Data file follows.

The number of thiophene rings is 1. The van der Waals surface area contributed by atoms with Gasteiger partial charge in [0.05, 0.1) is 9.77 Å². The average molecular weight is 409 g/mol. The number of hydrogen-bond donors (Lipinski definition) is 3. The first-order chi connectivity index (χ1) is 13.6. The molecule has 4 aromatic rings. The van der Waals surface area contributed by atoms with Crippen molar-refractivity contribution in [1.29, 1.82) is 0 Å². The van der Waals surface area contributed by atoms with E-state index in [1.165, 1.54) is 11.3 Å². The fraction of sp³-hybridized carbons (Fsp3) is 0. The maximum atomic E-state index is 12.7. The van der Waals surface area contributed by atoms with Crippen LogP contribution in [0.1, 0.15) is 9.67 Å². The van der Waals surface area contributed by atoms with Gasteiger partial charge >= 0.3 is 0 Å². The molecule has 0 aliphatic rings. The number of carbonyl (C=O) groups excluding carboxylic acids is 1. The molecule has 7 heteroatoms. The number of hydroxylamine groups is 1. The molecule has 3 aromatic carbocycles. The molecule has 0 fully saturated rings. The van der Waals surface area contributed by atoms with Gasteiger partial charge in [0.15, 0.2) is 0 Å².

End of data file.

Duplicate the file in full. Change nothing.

The number of thiophene rings is 1. The van der Waals surface area contributed by atoms with Gasteiger partial charge in [0.05, 0.1) is 9.77 Å². The average molecular weight is 409 g/mol. The number of hydrogen-bond donors (Lipinski definition) is 3. The first-order chi connectivity index (χ1) is 13.6. The molecule has 4 aromatic rings. The van der Waals surface area contributed by atoms with Crippen molar-refractivity contribution in [1.29, 1.82) is 0 Å². The van der Waals surface area contributed by atoms with E-state index in [1.165, 1.54) is 11.3 Å². The fraction of sp³-hybridized carbons (Fsp3) is 0. The maximum atomic E-state index is 12.7. The van der Waals surface area contributed by atoms with Crippen LogP contribution in [0.1, 0.15) is 9.67 Å². The van der Waals surface area contributed by atoms with Gasteiger partial charge >= 0.3 is 0 Å². The molecule has 0 aliphatic rings. The number of carbonyl (C=O) groups excluding carboxylic acids is 1. The molecule has 7 heteroatoms. The number of hydroxylamine groups is 1. The molecule has 3 aromatic carbocycles. The molecule has 0 fully saturated rings. The van der Waals surface area contributed by atoms with Gasteiger partial charge in [0.15, 0.2) is 0 Å².